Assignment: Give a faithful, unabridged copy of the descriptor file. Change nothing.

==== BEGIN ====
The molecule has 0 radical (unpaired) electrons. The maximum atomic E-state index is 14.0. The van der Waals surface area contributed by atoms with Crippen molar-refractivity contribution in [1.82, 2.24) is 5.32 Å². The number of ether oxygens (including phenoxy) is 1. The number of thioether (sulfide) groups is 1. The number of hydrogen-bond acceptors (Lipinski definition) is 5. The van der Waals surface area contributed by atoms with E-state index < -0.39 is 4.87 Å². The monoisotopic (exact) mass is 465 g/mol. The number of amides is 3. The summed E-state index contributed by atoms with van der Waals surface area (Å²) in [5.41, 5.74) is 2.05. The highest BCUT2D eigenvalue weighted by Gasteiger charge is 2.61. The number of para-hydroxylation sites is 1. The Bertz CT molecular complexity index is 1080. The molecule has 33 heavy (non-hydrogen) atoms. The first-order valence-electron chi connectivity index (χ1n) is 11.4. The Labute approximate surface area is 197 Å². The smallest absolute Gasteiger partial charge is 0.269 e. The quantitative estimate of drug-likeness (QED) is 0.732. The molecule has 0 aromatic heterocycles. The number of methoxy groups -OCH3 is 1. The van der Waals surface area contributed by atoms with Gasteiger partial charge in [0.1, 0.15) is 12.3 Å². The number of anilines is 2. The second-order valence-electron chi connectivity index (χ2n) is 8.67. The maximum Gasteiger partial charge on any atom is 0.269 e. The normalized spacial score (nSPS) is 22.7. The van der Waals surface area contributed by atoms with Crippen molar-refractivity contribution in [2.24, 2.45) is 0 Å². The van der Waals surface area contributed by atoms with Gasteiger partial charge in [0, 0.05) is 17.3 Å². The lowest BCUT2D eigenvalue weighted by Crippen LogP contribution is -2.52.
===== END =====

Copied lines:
The molecule has 0 radical (unpaired) electrons. The maximum atomic E-state index is 14.0. The van der Waals surface area contributed by atoms with Crippen molar-refractivity contribution in [1.82, 2.24) is 5.32 Å². The number of ether oxygens (including phenoxy) is 1. The number of thioether (sulfide) groups is 1. The number of hydrogen-bond acceptors (Lipinski definition) is 5. The van der Waals surface area contributed by atoms with E-state index < -0.39 is 4.87 Å². The monoisotopic (exact) mass is 465 g/mol. The number of amides is 3. The summed E-state index contributed by atoms with van der Waals surface area (Å²) in [5.41, 5.74) is 2.05. The highest BCUT2D eigenvalue weighted by Gasteiger charge is 2.61. The number of para-hydroxylation sites is 1. The Bertz CT molecular complexity index is 1080. The molecule has 33 heavy (non-hydrogen) atoms. The first-order valence-electron chi connectivity index (χ1n) is 11.4. The Labute approximate surface area is 197 Å². The smallest absolute Gasteiger partial charge is 0.269 e. The quantitative estimate of drug-likeness (QED) is 0.732. The molecule has 0 aromatic heterocycles. The number of methoxy groups -OCH3 is 1. The van der Waals surface area contributed by atoms with Gasteiger partial charge in [0.1, 0.15) is 12.3 Å². The number of anilines is 2. The second-order valence-electron chi connectivity index (χ2n) is 8.67. The maximum Gasteiger partial charge on any atom is 0.269 e. The normalized spacial score (nSPS) is 22.7. The van der Waals surface area contributed by atoms with Crippen molar-refractivity contribution in [2.24, 2.45) is 0 Å². The van der Waals surface area contributed by atoms with Gasteiger partial charge in [0, 0.05) is 17.3 Å². The lowest BCUT2D eigenvalue weighted by Crippen LogP contribution is -2.52.